the·right·words.
But who can say what’s best? That’s why you need to grab whatever chance you have of happiness where you find it, and not worry about other people too much. My experience tells me that we get no more than two or three such chances in a lifetime, and if we let them go, we regret it for the rest of our lives.
Haruki Murakami, Norwegian Wood
I wished I were there with someone who could bring peace to my heart, someone with whom I could spend a little time without being afraid that I would lose him the next day. With that reassurance, the time would pass more slowly. We could be silent for a while because we’d know we had the rest of our lives together for conversation. I wouldn’t have to worry about serious matters, about difficult decisions and hard words.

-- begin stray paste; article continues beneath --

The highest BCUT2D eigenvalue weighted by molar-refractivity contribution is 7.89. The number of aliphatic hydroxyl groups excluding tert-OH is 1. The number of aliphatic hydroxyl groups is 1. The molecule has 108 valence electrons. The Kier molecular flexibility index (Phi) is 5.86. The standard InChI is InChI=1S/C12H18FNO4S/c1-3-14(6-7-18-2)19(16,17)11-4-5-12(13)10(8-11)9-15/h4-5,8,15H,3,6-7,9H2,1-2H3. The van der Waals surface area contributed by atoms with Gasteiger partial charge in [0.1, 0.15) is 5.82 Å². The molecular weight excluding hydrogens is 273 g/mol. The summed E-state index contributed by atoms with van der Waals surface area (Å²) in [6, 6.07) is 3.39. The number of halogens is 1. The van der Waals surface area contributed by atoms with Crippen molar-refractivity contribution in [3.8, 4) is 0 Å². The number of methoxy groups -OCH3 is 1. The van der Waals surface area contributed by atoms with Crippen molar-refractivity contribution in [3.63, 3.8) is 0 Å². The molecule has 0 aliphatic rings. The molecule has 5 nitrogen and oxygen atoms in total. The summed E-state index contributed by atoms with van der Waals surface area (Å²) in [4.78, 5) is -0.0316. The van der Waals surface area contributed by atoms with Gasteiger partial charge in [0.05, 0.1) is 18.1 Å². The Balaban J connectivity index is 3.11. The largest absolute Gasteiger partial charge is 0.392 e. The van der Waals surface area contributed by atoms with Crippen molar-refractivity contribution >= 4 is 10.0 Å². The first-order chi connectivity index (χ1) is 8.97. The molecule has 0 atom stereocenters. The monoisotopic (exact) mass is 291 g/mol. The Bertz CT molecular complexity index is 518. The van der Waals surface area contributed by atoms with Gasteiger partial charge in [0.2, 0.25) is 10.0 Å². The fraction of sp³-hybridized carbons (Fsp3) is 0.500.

Paulo Coelho, By the River Piedra I Sat Down and Wept
It doesn’t matter what you do, he said, so long as you change something from the way it was before you touched it into something that’s like you after you take your hands away. The difference between the man who just cuts lawns and a real gardener is in the touching, he said. The lawn-cutter might just as well not have been there at all; the gardener will be there a lifetime.
Ray Bradbury, Fahrenheit 451
The father wants the girl to be a weather girl on television, or to marry and have babies. She doesn’t want to be a TV weather girl. Nor does she want to marry and have babies. Not yet. Maybe later, but there are so many other things she must do in her lifetime first. Travel. Learn how to dance the tango. Publish a book. Live in other cities. Win a National Endowment for the Arts award. See the Northern Lights. Jump out of a cake.
Sandra Cisneros, The House on Mango Street